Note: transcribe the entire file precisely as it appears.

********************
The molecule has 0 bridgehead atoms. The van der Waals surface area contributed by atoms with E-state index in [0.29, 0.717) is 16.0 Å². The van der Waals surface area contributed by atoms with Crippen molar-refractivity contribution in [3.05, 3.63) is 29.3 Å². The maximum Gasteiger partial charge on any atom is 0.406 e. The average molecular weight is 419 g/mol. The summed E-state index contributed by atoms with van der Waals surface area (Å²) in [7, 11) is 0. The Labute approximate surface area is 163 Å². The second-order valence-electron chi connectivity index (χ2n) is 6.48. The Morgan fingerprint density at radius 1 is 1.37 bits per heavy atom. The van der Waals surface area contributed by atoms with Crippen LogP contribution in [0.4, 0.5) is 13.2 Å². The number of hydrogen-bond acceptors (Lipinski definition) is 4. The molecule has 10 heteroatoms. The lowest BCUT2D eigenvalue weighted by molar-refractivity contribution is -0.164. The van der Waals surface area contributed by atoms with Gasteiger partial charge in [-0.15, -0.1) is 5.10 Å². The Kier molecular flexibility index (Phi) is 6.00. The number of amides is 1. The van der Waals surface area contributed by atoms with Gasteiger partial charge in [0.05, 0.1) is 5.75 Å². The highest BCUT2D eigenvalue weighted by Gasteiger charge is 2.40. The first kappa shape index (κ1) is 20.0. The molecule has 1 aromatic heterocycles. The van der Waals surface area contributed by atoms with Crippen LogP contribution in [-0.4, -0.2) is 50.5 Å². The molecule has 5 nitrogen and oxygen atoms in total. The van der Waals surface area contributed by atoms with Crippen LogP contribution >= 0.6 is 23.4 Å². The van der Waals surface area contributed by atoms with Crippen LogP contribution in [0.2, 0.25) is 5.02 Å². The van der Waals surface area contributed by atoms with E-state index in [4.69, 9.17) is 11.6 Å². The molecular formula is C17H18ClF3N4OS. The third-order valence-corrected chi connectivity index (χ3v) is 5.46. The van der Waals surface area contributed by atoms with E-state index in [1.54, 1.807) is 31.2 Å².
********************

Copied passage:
The molecule has 0 bridgehead atoms. The van der Waals surface area contributed by atoms with E-state index in [0.29, 0.717) is 16.0 Å². The van der Waals surface area contributed by atoms with Crippen molar-refractivity contribution in [3.05, 3.63) is 29.3 Å². The maximum Gasteiger partial charge on any atom is 0.406 e. The average molecular weight is 419 g/mol. The summed E-state index contributed by atoms with van der Waals surface area (Å²) in [7, 11) is 0. The Labute approximate surface area is 163 Å². The second-order valence-electron chi connectivity index (χ2n) is 6.48. The Morgan fingerprint density at radius 1 is 1.37 bits per heavy atom. The van der Waals surface area contributed by atoms with Crippen LogP contribution in [0.4, 0.5) is 13.2 Å². The number of hydrogen-bond acceptors (Lipinski definition) is 4. The molecule has 10 heteroatoms. The lowest BCUT2D eigenvalue weighted by molar-refractivity contribution is -0.164. The van der Waals surface area contributed by atoms with Gasteiger partial charge in [-0.15, -0.1) is 5.10 Å². The Kier molecular flexibility index (Phi) is 6.00. The number of amides is 1. The van der Waals surface area contributed by atoms with Gasteiger partial charge in [0.05, 0.1) is 5.75 Å². The highest BCUT2D eigenvalue weighted by Gasteiger charge is 2.40. The first kappa shape index (κ1) is 20.0. The molecule has 1 aromatic heterocycles. The van der Waals surface area contributed by atoms with Crippen LogP contribution in [-0.4, -0.2) is 50.5 Å². The molecule has 5 nitrogen and oxygen atoms in total. The van der Waals surface area contributed by atoms with Crippen LogP contribution >= 0.6 is 23.4 Å². The van der Waals surface area contributed by atoms with Crippen LogP contribution in [0.2, 0.25) is 5.02 Å². The van der Waals surface area contributed by atoms with E-state index in [4.69, 9.17) is 11.6 Å². The molecular formula is C17H18ClF3N4OS. The third-order valence-corrected chi connectivity index (χ3v) is 5.46. The van der Waals surface area contributed by atoms with E-state index in [1.54, 1.807) is 31.2 Å².